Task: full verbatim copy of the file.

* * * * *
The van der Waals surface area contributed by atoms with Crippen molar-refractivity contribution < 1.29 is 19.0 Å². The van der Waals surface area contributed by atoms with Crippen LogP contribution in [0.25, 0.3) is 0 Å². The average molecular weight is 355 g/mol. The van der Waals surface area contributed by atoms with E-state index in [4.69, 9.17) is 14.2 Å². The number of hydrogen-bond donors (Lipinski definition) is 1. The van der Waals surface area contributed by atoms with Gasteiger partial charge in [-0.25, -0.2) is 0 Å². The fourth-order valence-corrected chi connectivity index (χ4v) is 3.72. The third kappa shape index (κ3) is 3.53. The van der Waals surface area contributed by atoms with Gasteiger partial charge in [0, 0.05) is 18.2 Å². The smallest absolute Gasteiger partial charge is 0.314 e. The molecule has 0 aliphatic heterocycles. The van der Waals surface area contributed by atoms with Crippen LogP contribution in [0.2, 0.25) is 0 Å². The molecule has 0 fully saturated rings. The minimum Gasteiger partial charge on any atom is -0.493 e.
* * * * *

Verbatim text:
The van der Waals surface area contributed by atoms with Crippen molar-refractivity contribution < 1.29 is 19.0 Å². The van der Waals surface area contributed by atoms with Crippen LogP contribution in [0.25, 0.3) is 0 Å². The average molecular weight is 355 g/mol. The van der Waals surface area contributed by atoms with E-state index in [4.69, 9.17) is 14.2 Å². The number of hydrogen-bond donors (Lipinski definition) is 1. The van der Waals surface area contributed by atoms with Gasteiger partial charge in [-0.25, -0.2) is 0 Å². The fourth-order valence-corrected chi connectivity index (χ4v) is 3.72. The third kappa shape index (κ3) is 3.53. The van der Waals surface area contributed by atoms with Gasteiger partial charge in [0, 0.05) is 18.2 Å². The smallest absolute Gasteiger partial charge is 0.314 e. The molecule has 0 aliphatic heterocycles. The van der Waals surface area contributed by atoms with Crippen LogP contribution in [0.2, 0.25) is 0 Å². The molecule has 0 fully saturated rings. The minimum Gasteiger partial charge on any atom is -0.493 e.